Maria Elena Romero/The World
All over Senegal, baguettes are extremely popular. That’s the long, crusty and airy bread the French left behind in their former West African colonies.
About 10 million baguettes are sold every day in this country of 17 million people, according to Senegal’s National Association of Grain Importers. That means every person eats, on average, more than half of a baguette every day.
But the wheat needed to make such baguettes doesn’t naturally grow in tropical weather, which means Senegal relies almost entirely on imports.
Until last year, most wheat imports came from Russia, according to Claude Demba Diop, the president of the National Association of Grain Importers in Senegal. But when Russia invaded Ukraine, those shipments stopped because the West imposed sanctions that banned payments to Moscow in dollars, the usual currency for such transactions.
“We had to turn to other countries like Poland, Lithuania or Argentina, and prices soared,” Diop explained.
The government froze the price of bread to protect consumers and promised importers it would make up the difference in cost. But the payments have been delayed, and importers are still waiting to get part of the subsidy that was promised. “It’s been a season of sacrifice for importers,” Diop said.
Maria Elena Romero/The World
Earlier this year, Senegal was able to resume most of the imports coming from Russia, according to Diop, and prices are slowly returning to normal. But the crisis helped raise awareness about the risks of being 100% dependent on wheat imports for a baguette-loving country.
“We can't keep on living like this. We have to find our own solutions, our own ways to be independent,” said Mouhamed Moustapha Sall, the owner of Boulangerie Jaune bakery in Dakar that sells baking goods made out of domestic grains.
“The war in Ukraine made this more of a reality,” he said.
Earlier this year, the government imposed new requirements to help local producers of local grains that grow in Senegal, such as corn, millet and moringa.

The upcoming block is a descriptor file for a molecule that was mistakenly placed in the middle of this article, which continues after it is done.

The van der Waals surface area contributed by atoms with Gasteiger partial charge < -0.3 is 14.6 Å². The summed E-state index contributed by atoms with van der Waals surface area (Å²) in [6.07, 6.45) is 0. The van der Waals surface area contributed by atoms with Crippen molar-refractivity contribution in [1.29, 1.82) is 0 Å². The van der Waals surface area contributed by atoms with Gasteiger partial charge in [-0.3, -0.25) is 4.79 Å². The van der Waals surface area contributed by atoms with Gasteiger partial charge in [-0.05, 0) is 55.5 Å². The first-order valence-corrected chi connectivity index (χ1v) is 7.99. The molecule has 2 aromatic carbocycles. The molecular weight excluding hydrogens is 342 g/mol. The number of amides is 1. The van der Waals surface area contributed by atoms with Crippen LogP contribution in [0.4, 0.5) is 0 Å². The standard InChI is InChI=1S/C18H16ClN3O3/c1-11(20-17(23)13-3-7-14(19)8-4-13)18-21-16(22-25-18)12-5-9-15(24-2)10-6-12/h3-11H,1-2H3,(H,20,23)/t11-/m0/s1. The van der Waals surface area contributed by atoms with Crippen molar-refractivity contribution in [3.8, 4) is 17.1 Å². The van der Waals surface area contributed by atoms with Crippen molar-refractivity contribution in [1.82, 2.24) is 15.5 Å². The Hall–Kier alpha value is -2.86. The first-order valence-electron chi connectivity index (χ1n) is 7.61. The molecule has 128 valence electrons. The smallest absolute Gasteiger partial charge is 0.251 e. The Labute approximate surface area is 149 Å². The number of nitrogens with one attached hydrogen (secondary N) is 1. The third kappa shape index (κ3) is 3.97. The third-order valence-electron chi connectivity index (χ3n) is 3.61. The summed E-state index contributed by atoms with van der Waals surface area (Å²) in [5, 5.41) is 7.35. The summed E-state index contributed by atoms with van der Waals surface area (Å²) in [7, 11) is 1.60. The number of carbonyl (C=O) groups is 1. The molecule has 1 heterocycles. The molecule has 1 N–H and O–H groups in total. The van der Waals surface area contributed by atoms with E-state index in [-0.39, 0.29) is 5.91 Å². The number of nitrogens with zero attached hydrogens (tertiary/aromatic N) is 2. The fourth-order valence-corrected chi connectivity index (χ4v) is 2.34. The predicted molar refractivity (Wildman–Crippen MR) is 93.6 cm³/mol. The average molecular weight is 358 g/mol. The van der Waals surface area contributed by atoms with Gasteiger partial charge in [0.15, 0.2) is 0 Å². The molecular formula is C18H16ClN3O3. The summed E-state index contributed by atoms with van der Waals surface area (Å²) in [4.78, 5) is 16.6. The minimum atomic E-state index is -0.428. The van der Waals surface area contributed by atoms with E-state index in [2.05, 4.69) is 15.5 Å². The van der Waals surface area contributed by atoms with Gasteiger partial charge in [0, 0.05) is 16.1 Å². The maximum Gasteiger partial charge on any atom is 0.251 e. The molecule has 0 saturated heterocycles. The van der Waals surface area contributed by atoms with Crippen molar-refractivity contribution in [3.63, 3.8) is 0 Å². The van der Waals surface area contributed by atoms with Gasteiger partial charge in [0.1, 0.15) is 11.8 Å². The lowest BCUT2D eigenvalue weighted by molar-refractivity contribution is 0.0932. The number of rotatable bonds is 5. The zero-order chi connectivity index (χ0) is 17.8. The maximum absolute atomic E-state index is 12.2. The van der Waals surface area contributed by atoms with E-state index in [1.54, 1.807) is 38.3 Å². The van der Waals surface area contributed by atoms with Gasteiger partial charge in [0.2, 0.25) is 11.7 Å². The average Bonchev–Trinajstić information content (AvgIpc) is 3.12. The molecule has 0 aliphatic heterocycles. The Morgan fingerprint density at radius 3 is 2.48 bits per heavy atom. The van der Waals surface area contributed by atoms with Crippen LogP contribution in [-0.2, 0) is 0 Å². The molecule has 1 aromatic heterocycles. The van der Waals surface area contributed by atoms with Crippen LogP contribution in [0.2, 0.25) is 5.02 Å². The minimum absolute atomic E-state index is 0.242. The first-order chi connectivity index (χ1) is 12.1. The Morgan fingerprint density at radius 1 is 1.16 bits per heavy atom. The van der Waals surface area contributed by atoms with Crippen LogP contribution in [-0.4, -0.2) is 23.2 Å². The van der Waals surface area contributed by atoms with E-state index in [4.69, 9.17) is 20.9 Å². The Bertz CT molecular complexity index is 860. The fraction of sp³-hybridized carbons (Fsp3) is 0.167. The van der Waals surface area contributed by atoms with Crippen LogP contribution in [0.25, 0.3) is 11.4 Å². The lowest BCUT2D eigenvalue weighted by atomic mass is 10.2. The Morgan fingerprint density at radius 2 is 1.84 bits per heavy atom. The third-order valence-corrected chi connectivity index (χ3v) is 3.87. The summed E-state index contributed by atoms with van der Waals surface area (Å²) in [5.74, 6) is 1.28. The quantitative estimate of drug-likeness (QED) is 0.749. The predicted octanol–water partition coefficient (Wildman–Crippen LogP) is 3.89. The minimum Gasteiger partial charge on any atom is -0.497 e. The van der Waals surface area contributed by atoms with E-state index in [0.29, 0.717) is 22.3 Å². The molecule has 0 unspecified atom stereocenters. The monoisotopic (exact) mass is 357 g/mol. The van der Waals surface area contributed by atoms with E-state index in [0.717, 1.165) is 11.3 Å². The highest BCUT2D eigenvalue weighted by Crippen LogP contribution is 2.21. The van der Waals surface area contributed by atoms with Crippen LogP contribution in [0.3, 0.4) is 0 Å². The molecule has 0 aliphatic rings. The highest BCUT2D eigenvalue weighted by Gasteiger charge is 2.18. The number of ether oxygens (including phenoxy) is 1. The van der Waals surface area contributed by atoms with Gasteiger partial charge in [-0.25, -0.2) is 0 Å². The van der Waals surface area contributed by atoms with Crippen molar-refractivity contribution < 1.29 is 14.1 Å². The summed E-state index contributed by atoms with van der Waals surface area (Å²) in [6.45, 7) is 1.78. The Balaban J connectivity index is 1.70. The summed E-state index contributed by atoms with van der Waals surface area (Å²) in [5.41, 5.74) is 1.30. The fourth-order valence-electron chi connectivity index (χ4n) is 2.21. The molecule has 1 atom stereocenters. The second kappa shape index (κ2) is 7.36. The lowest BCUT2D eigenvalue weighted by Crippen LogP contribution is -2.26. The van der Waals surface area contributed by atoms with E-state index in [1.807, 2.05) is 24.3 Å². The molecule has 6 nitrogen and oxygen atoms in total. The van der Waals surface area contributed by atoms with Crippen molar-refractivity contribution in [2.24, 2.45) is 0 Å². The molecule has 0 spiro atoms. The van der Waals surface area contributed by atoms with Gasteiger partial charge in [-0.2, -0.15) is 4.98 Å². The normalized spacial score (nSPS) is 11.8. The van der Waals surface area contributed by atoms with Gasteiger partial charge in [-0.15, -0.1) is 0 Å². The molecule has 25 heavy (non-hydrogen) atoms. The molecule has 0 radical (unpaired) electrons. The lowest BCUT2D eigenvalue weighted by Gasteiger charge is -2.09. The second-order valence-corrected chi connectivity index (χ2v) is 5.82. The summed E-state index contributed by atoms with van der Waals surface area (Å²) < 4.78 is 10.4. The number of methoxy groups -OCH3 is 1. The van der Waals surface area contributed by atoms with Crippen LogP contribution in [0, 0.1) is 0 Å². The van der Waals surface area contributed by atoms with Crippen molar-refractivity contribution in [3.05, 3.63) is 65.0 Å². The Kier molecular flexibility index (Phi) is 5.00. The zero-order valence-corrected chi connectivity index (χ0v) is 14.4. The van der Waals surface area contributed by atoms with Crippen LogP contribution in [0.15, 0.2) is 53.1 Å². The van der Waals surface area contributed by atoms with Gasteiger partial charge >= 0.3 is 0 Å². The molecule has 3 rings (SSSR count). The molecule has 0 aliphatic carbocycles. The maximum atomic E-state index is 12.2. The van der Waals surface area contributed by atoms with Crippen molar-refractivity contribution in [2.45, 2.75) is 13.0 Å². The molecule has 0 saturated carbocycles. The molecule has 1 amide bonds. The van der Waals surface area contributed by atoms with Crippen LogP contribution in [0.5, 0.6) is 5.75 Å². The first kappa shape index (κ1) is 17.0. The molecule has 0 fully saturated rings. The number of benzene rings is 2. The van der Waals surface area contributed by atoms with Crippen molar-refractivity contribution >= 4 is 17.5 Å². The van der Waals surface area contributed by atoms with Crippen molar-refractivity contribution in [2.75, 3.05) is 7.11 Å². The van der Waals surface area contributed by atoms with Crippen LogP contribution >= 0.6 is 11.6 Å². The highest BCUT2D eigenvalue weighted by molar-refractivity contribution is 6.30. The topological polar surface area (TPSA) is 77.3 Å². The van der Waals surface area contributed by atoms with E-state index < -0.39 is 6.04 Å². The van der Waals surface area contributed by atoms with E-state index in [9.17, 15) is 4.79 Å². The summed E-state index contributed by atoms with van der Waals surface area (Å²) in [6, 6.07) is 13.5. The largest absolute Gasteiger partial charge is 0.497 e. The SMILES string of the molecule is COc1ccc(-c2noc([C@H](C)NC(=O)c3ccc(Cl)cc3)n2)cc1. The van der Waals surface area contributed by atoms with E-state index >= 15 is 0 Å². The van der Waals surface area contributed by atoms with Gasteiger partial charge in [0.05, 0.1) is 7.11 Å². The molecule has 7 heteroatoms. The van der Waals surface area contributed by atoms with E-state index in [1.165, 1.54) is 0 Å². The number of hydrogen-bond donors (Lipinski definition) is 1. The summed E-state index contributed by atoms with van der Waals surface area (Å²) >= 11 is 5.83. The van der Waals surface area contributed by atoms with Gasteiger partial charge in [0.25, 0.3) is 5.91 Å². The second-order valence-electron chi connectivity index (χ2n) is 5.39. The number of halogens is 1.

By 2025, at least 20% of these domestic products must be incorporated into the bread-making process.
Sall is already doing that and investing in a yearslong project to grow local wheat.
Courtesy of Mouhamed Moustapha Sall
Scientists at the Senegalese Institute for Agricultural Research, a public organization, have been trying out seeds that can withstand heat and recently harvested four wheat varieties on a demonstration plot in Sangalkam, nearly 22 miles from the capital of Dakar.
“We know that we can make anything we want to make with this local Senegalese wheat. We just have to believe in it,” Sall said at his bakery.
While the bread made from this wheat is more nutritious, it’s not quite the same as the traditional French baguette, and some people are not quite convinced.
“It looks and tastes more like whole wheat bread,” said Michelle Jonas, a client at the Point Chaud bakery in Dakar. “It’s kind of heavy,” he added. “I still prefer the white bread, the traditional baguette.”
The biggest challenge to wheat independence in Senegal may prove to be changing people’s habits.
Borso Tall contributed to this report.
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